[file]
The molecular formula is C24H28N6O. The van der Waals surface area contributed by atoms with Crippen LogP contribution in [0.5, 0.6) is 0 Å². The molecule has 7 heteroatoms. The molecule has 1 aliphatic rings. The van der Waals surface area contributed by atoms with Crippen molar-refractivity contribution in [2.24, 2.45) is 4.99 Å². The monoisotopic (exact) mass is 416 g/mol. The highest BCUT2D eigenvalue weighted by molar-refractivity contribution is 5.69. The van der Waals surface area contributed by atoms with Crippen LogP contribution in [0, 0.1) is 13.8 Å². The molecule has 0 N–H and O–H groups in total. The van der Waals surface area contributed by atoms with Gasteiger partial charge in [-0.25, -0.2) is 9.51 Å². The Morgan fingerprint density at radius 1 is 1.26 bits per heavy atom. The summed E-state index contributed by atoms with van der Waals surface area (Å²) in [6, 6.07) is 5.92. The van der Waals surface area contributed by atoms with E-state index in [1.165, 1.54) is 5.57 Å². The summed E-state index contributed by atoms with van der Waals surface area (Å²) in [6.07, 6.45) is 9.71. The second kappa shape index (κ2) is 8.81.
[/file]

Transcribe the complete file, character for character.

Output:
The molecular formula is C24H28N6O. The van der Waals surface area contributed by atoms with Crippen LogP contribution in [0.5, 0.6) is 0 Å². The molecule has 7 heteroatoms. The molecule has 1 aliphatic rings. The van der Waals surface area contributed by atoms with Crippen molar-refractivity contribution in [2.24, 2.45) is 4.99 Å². The monoisotopic (exact) mass is 416 g/mol. The highest BCUT2D eigenvalue weighted by molar-refractivity contribution is 5.69. The van der Waals surface area contributed by atoms with Crippen LogP contribution in [0, 0.1) is 13.8 Å². The molecule has 0 N–H and O–H groups in total. The van der Waals surface area contributed by atoms with Gasteiger partial charge in [-0.25, -0.2) is 9.51 Å². The Morgan fingerprint density at radius 1 is 1.26 bits per heavy atom. The summed E-state index contributed by atoms with van der Waals surface area (Å²) in [6, 6.07) is 5.92. The van der Waals surface area contributed by atoms with E-state index in [1.165, 1.54) is 5.57 Å². The summed E-state index contributed by atoms with van der Waals surface area (Å²) in [6.07, 6.45) is 9.71. The second kappa shape index (κ2) is 8.81.